Do We Have to Be Serious? The Daily Rituals of New Yorker Writer Patricia Marx
The humor writer shares her definition of fitness, musical distastes, and her preferred method of cleaning floors.
By: Jessica Ferri
The first woman elected to the Harvard Lampoon, Patricia Marx has been making us unattractively guffaw since she joined The New Yorker in 1989. You may have also laughed out loud at her work as a television writer for Saturday Night Live or Rugrats. Marx is the author of several books for children and books for big kids, also known as adults. Her latest, Let’s Be Less Stupid: An Attempt to Maintain My Mental Faculties, was published in July 2015. We spoke to Marx about the daily rituals that keep her sane, including her rather unusual diet.
Let’s get serious.
We have to be serious?!
Coffee or tea?
Tea because I know how to make it. I’d guess I drink 4,238,834 cups of tea a day. I alternate with Diet Coke. My main exercise is walking to and from the bathroom.
Do you get dressed like you’re going to an office? Do you wear shoes while working?
I wear a Zulu headdress. I do not wear shoes because my feet never touch the ground.
Do you listen to music while you work?
I do not like music. Whenever I am in the kitchen or bathroom (frequently and briefly), I listen to WNYC [a public radio station in New York City]. This is why I have a highly partial and useless amount of information about a wide range of topics.
Must you clean the house and have everything in order, or do you thrive in chaos?
I must make my Roomba vacuum the floors every morning. I do not thrive in chaos. I do not thrive in order either.
Do you practice the same routine every day or are you spontaneous?
I cannot answer this question because I only answer questions about my routine on Tuesdays from 9:45 – 10:15 p.m. Today is Wednesday.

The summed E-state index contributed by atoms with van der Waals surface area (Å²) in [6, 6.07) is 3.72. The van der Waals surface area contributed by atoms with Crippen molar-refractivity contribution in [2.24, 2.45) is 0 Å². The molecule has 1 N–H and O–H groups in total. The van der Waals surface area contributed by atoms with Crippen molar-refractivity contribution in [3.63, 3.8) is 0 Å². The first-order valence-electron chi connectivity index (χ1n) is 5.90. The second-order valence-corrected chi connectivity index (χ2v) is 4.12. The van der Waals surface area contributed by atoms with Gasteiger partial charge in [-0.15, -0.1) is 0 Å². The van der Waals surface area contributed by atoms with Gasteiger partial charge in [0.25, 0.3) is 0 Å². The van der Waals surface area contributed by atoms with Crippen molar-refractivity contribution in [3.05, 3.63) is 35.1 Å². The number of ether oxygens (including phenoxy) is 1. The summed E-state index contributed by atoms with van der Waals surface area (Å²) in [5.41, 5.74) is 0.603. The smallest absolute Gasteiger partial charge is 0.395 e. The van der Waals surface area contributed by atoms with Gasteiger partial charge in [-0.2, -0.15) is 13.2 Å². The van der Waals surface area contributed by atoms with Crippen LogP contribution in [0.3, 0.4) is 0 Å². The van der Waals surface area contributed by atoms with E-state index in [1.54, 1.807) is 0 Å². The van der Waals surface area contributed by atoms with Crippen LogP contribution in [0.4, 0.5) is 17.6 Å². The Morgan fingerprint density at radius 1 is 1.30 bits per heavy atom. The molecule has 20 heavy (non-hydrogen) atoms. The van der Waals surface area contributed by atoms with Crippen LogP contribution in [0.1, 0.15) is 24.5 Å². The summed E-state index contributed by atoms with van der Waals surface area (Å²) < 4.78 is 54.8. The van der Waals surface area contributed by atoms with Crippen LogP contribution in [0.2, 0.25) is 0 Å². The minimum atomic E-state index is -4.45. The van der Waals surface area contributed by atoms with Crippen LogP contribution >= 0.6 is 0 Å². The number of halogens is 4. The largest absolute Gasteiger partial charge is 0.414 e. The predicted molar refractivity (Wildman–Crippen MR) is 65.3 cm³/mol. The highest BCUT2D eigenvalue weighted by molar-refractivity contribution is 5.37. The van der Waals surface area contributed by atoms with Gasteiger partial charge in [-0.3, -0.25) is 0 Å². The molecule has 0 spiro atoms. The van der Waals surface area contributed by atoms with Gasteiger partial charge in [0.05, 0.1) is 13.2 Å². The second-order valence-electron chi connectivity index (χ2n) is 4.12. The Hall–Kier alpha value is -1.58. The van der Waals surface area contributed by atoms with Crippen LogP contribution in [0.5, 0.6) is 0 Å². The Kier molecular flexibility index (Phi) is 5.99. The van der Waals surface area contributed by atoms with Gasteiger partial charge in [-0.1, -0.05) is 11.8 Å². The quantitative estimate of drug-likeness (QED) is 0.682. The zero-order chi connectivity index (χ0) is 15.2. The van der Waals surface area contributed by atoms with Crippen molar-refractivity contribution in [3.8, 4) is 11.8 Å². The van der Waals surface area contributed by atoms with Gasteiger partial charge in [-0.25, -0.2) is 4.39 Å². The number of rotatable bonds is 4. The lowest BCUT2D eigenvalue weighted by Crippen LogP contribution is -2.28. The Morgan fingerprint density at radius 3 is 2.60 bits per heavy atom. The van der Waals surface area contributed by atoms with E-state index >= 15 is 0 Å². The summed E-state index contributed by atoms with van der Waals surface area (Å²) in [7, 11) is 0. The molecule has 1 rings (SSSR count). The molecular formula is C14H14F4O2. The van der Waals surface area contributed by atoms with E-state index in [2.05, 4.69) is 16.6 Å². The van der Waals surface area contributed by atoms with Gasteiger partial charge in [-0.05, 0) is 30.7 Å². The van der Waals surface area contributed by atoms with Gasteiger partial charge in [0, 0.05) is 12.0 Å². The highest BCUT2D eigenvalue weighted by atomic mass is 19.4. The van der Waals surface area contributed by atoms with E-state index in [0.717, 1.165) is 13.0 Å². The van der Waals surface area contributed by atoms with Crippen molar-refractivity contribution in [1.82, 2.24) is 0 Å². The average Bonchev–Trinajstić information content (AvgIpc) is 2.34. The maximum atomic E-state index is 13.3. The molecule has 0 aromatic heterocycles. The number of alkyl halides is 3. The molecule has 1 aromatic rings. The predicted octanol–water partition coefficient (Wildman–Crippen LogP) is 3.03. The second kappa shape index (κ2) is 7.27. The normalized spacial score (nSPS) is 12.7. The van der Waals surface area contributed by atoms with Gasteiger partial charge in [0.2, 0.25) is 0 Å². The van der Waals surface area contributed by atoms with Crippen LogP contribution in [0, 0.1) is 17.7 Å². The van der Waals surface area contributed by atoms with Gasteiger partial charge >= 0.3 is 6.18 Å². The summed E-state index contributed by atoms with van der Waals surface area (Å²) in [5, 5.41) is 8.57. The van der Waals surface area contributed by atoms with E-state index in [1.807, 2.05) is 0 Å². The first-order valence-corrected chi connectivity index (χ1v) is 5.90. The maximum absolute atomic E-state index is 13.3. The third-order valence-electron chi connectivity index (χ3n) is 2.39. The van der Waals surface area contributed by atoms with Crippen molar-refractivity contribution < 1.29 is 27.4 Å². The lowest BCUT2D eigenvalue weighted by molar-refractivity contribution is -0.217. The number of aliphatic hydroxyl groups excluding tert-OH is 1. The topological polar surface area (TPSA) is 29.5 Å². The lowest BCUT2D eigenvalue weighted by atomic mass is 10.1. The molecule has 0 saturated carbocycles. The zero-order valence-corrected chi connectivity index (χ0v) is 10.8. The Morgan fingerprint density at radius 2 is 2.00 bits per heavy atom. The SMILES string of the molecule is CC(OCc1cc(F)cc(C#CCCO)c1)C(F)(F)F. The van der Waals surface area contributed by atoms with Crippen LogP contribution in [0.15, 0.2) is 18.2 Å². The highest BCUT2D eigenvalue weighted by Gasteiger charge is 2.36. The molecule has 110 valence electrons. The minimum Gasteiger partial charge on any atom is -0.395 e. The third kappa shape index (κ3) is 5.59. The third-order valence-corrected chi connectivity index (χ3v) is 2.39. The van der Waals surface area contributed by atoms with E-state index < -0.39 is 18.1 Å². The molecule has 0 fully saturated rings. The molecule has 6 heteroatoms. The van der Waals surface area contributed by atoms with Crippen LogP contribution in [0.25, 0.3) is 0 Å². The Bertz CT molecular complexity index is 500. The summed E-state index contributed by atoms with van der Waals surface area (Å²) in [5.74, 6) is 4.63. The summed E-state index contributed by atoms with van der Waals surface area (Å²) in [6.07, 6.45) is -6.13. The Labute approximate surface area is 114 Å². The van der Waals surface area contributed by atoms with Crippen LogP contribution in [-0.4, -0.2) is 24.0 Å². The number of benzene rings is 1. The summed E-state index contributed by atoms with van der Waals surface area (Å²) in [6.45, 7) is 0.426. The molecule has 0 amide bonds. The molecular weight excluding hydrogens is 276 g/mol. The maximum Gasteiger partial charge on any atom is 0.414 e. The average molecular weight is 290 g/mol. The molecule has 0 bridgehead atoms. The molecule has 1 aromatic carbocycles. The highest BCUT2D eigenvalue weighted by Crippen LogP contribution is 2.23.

A few years ago, I heard a radio interview with Ruth Bader Ginsburg’s trainer in which he said she does pushups regularly. Until that point, I considered it a physical accomplishment to get out of bed and get dressed. I decided then that I should strive to be as fit as an octogenarian, so I now do 23 pushups in the morning and then call it quits for the rest of the day.
Do you avoid the Internet or surf endlessly on social media?
If someone revealed my Google search history, I would have to hide out in another country.
Any must-have snacks?
I break everyday for a lunch of flamingo boiled with dates, roast parrots named Mitchell, eggs of extinct animals, steamed camel hump with extra fish maw, fatty carp tongue with bear paw zest, leftover lumpy pottage, dragon kabobs, deer sinew cutlets with white fungus that’s a tinge yellow, a half side of female antelope yellow, mallard wraps, coral, edible moss, cuckoo brains, wines in vogue, and Fritos.
Do you have a word count you try to hit every day?
I’m happy if I delete less than I write.
What are your rituals for winding down and finishing work for the day?
A military parade and fireworks.
Why Don’t You Write My Eulogy Now So I Can Correct It? is the perfect Mother’s Day gift: A collection of witty one-line advice New Yorker writer Patricia Marx heard from her mother, accompanied by full-color illustrations by New Yorker staff cartoonist Roz Chast. Why Don’t You Write My Eulogy Now So I Can Correct It? by Roz Chast & Patricia Marx will be released on April 2, 2019.